Disks and Disk Subsystems
Nimbus Data Systems Inc. S-class Sustainable Storage System
The Nimbus S-class Sustainable Storage System is jam-packed with performance and management enhancements for an eye-popping price. About the only thing it's missing is spinning disk.
Nimbus' goal with the S-class system is to bring the cost of a flash-based storage system in line with a traditional 15,000 rpm primary disk array. To sweeten the deal, the all-flash unified NAS and SAN system includes snapshots, asynchronous replication, inline data deduplication and thin provisioning built into its HALO operating system.
The 2U system scales from 2.5 TB to 250 TB of solid-state storage with 24 to 600 redundant flash blades. It supports iSCSI, Fibre Channel, NFS, CIFS and Fibre Channel over Ethernet (FCoE) connectivity protocols. From a performance perspective, Nimbus claims the S-class system can deliver 1.65 million IOPS and 72 Gbps throughput.
And you get all that for a price starting at $24,995 for 2.5 TB of enterprise flash with four 10 Gigabit Ethernet connections.
Nimbus keeps the price down by designing its own NAND flash module, and it uses Micron enterprise multi-level cell (eMLC) flash chips with 28% overprovisioning. The flash blades in the appliance support 6 Gbps SAS connectivity.
The system is intended for organizations that are heavily virtualized and run compute-intensive applications or transactional databases. It's powered by two quad-core Intel Nehalem processors and dual TCP/IP offload engines.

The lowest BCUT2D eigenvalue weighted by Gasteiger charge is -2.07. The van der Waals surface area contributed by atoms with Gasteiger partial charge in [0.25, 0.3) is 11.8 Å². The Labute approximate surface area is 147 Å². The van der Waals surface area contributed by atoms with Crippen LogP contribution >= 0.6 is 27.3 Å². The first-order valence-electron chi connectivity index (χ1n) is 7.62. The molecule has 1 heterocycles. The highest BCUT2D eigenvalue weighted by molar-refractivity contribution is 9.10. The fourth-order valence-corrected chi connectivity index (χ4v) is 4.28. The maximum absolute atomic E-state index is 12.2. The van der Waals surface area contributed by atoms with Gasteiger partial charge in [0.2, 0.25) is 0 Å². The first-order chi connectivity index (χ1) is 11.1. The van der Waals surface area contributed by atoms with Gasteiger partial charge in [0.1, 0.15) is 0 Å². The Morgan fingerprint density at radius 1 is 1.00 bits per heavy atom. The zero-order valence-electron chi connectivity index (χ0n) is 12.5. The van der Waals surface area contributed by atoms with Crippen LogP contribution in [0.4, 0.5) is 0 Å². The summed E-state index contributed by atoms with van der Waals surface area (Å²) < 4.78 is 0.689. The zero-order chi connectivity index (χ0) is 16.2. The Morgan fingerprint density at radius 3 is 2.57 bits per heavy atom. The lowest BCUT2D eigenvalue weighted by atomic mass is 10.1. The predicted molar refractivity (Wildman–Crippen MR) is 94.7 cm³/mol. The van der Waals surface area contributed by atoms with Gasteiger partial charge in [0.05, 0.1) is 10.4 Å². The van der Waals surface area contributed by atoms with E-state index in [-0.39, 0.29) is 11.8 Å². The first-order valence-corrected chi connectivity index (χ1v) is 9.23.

The Nimbus system scored especially high marks from our judges for its performance, ease of integration and value.
"It's still early days for this system, but it delivers tremendous bang for the buck," one judge said.
"This is the first fully functional, totally unified flash SSD [solid-state drive] storage system at the price of spinning disks," another judge said. "This solves a lot of urgent and important problems."
Besides disk, another thing the Nimbus system lacks is name recognition. Although Nimbus has been around since 2004, it isn't even among the best-known private storage system vendors.
"Hopefully, this will change when more users find out about [this system]," another judge added.